American Psychological Association

http://apastyle.apa.org/

Notes:
  • Most online reference entries and articles do not have page numbers. Therefore, that information is unavailable for most Encyclopedia.com content. However, the date of retrieval is often important. Refer to each style’s convention regarding the best way to format page numbers and retrieval dates.
  • In addition to the MLA, Chicago, and APA styles, your school, university, publication, or institution may have its own requirements for citations. Therefore, be sure to refer to those guidelines when editing your bibliography or works cited list.

zaibatsu

zaibatsu Large industrial conglomerates in Japan formed after the Meiji Restoration (1868). Headed by powerful families such as Mitsui and Mitsubishi, they dominated the Japanese economy in the early 20th century. Although broken up during the US occupation after 1945, they subsequently reformed and reclaimed their dominant position.

Cite this article
Pick a style below, and copy the text for your bibliography.

  • MLA
  • Chicago
  • APA

"zaibatsu." World Encyclopedia. . Encyclopedia.com. 20 May. 2018 <http://www.encyclopedia.com>.

"zaibatsu." World Encyclopedia. . Encyclopedia.com. (May 20, 2018). http://www.encyclopedia.com/environment/encyclopedias-almanacs-transcripts-and-maps/zaibatsu

"zaibatsu." World Encyclopedia. . Retrieved May 20, 2018 from Encyclopedia.com: http://www.encyclopedia.com/environment/encyclopedias-almanacs-transcripts-and-maps/zaibatsu

Learn more about citation styles

Citation styles

Encyclopedia.com gives you the ability to cite reference entries and articles according to common styles from the Modern Language Association (MLA), The Chicago Manual of Style, and the American Psychological Association (APA).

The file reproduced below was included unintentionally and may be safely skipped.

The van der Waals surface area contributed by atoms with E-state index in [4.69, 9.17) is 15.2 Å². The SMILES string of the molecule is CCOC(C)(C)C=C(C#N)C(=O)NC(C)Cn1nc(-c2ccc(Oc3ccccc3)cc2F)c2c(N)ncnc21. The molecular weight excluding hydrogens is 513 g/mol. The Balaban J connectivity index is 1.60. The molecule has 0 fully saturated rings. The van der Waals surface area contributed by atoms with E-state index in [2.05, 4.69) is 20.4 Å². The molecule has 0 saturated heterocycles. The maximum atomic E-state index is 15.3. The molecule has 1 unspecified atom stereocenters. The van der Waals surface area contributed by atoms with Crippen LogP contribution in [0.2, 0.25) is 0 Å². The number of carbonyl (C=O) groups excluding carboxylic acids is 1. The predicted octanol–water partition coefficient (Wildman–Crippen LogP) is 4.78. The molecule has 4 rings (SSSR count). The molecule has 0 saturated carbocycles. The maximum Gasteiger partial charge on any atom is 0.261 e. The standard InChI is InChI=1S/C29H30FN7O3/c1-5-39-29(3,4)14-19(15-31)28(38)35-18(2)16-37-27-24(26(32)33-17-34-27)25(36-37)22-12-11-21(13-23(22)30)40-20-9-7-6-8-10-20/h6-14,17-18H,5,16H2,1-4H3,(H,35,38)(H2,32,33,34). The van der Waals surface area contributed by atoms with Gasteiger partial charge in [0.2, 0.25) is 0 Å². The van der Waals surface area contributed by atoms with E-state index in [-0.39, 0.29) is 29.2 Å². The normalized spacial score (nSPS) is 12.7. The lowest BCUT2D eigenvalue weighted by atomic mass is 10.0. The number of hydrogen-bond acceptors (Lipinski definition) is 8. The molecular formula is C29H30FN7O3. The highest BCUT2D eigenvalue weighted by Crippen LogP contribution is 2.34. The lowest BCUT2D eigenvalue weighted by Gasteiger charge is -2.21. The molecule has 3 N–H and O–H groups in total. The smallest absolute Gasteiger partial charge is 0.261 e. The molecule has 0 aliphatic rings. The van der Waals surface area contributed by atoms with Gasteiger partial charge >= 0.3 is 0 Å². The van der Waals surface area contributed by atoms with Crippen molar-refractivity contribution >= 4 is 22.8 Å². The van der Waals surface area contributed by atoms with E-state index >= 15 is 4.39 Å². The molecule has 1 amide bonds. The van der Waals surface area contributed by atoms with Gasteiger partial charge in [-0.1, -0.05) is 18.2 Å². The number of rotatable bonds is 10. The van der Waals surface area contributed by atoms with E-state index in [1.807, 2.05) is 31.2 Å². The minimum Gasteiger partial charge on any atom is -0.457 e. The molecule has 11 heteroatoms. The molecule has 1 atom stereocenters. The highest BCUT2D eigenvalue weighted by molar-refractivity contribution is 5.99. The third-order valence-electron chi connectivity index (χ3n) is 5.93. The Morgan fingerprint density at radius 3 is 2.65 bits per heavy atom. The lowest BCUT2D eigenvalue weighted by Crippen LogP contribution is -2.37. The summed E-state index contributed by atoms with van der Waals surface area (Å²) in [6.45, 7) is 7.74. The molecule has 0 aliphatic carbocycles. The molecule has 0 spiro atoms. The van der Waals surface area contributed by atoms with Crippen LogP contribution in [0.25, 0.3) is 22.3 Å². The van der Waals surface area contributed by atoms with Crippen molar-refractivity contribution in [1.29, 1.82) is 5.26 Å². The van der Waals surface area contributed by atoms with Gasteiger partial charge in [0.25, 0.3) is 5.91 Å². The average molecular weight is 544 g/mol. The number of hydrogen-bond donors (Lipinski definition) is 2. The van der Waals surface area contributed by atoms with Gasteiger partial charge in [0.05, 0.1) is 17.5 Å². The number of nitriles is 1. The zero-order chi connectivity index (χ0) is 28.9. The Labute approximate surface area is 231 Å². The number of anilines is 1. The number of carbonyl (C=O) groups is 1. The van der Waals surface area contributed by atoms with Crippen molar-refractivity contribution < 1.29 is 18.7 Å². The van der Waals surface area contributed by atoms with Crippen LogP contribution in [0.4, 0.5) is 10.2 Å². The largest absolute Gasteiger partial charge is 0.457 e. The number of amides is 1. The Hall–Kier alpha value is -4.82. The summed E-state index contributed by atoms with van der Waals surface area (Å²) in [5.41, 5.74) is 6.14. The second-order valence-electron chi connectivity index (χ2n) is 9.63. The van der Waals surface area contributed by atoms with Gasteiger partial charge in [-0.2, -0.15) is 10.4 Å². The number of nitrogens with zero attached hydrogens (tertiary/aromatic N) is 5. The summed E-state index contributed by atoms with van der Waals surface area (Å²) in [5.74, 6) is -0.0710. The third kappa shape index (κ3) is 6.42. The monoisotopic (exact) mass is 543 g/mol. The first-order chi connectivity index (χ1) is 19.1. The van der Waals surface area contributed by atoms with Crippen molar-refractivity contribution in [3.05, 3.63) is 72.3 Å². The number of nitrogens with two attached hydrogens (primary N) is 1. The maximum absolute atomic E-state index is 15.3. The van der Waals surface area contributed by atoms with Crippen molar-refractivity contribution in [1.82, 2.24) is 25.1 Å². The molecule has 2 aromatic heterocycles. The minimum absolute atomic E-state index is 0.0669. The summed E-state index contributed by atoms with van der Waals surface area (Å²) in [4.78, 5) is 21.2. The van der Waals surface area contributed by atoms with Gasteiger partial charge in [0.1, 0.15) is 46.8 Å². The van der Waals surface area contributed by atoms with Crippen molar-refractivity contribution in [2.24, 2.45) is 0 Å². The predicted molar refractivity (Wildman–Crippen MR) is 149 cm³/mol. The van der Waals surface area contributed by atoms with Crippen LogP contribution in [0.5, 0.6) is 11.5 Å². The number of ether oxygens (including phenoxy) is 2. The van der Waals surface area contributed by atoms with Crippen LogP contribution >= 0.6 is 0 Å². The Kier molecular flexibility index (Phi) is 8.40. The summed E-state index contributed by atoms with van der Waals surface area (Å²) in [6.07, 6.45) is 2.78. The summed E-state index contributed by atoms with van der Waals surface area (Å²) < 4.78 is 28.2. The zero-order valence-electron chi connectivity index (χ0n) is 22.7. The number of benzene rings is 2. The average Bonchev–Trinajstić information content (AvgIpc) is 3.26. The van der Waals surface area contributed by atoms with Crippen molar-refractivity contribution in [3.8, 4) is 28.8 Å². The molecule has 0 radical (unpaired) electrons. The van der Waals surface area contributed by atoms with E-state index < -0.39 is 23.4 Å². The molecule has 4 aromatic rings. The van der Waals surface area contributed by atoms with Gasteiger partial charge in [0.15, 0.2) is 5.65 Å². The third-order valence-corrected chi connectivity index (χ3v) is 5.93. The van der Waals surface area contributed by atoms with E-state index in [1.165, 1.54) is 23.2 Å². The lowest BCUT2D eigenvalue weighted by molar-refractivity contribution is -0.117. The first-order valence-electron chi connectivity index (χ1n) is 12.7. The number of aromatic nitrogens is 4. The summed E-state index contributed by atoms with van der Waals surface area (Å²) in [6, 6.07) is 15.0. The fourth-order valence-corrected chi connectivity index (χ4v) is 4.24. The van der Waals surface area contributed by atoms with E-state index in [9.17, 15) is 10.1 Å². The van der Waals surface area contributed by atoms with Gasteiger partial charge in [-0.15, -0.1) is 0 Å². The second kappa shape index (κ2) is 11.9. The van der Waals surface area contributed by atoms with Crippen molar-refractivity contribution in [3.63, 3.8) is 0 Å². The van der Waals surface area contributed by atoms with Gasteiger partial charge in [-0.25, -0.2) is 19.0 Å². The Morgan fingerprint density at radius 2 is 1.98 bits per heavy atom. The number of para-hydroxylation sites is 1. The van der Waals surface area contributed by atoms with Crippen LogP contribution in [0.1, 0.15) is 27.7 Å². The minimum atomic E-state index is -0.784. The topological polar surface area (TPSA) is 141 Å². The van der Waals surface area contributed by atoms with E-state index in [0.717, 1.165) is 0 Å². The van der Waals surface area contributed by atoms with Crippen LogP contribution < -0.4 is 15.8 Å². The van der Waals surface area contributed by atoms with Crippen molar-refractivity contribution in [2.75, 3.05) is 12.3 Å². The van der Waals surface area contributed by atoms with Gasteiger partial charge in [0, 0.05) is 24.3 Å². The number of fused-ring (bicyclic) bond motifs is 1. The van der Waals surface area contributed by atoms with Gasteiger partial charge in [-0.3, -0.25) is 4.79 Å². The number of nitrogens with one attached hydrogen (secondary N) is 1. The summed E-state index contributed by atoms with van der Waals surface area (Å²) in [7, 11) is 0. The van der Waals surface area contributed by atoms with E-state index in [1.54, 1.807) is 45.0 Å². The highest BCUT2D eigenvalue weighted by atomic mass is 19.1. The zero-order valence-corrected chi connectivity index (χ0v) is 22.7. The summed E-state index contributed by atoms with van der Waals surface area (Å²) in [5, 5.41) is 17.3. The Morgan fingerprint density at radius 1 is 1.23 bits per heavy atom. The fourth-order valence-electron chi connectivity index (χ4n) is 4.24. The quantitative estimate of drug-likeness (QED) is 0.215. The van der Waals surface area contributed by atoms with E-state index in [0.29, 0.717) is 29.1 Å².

Within the “Cite this article” tool, pick a style to see how all available information looks when formatted according to that style. Then, copy and paste the text into your bibliography or works cited list.

Because each style has its own formatting nuances that evolve over time and not all information is available for every reference entry or article, Encyclopedia.com cannot guarantee each citation it generates. Therefore, it’s best to use Encyclopedia.com citations as a starting point before checking the style against your school or publication’s requirements and the most-recent information available at these sites:

Modern Language Association

http://www.mla.org/style

The Chicago Manual of Style

http://www.chicagomanualofstyle.org/tools_citationguide.html

American Psychological Association

http://apastyle.apa.org/

Notes:
  • Most online reference entries and articles do not have page numbers. Therefore, that information is unavailable for most Encyclopedia.com content. However, the date of retrieval is often important. Refer to each style’s convention regarding the best way to format page numbers and retrieval dates.
  • In addition to the MLA, Chicago, and APA styles, your school, university, publication, or institution may have its own requirements for citations. Therefore, be sure to refer to those guidelines when editing your bibliography or works cited list.